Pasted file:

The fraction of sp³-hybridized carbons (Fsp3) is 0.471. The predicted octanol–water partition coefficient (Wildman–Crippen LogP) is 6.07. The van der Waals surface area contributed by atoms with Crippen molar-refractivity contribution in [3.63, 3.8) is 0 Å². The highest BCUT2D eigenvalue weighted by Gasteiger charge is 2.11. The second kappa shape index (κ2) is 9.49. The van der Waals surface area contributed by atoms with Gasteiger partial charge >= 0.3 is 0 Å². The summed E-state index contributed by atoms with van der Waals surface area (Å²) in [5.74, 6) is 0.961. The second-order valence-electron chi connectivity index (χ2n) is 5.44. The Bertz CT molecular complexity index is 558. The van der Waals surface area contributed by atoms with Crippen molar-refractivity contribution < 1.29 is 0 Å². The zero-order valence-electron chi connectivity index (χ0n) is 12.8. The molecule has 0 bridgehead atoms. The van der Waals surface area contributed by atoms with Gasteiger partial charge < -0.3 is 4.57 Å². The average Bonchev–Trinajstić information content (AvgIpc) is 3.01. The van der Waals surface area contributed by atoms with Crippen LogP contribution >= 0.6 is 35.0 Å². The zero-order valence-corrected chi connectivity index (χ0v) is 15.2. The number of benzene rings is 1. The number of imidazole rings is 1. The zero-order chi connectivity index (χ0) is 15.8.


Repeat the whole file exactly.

The fraction of sp³-hybridized carbons (Fsp3) is 0.471. The predicted octanol–water partition coefficient (Wildman–Crippen LogP) is 6.07. The van der Waals surface area contributed by atoms with Crippen molar-refractivity contribution in [3.63, 3.8) is 0 Å². The highest BCUT2D eigenvalue weighted by Gasteiger charge is 2.11. The second kappa shape index (κ2) is 9.49. The van der Waals surface area contributed by atoms with Gasteiger partial charge >= 0.3 is 0 Å². The summed E-state index contributed by atoms with van der Waals surface area (Å²) in [5.74, 6) is 0.961. The second-order valence-electron chi connectivity index (χ2n) is 5.44. The Bertz CT molecular complexity index is 558. The van der Waals surface area contributed by atoms with Crippen molar-refractivity contribution < 1.29 is 0 Å². The zero-order valence-electron chi connectivity index (χ0n) is 12.8. The molecule has 0 bridgehead atoms. The van der Waals surface area contributed by atoms with Gasteiger partial charge < -0.3 is 4.57 Å². The average Bonchev–Trinajstić information content (AvgIpc) is 3.01. The van der Waals surface area contributed by atoms with Crippen LogP contribution >= 0.6 is 35.0 Å². The zero-order valence-corrected chi connectivity index (χ0v) is 15.2. The number of benzene rings is 1. The number of imidazole rings is 1. The zero-order chi connectivity index (χ0) is 15.8.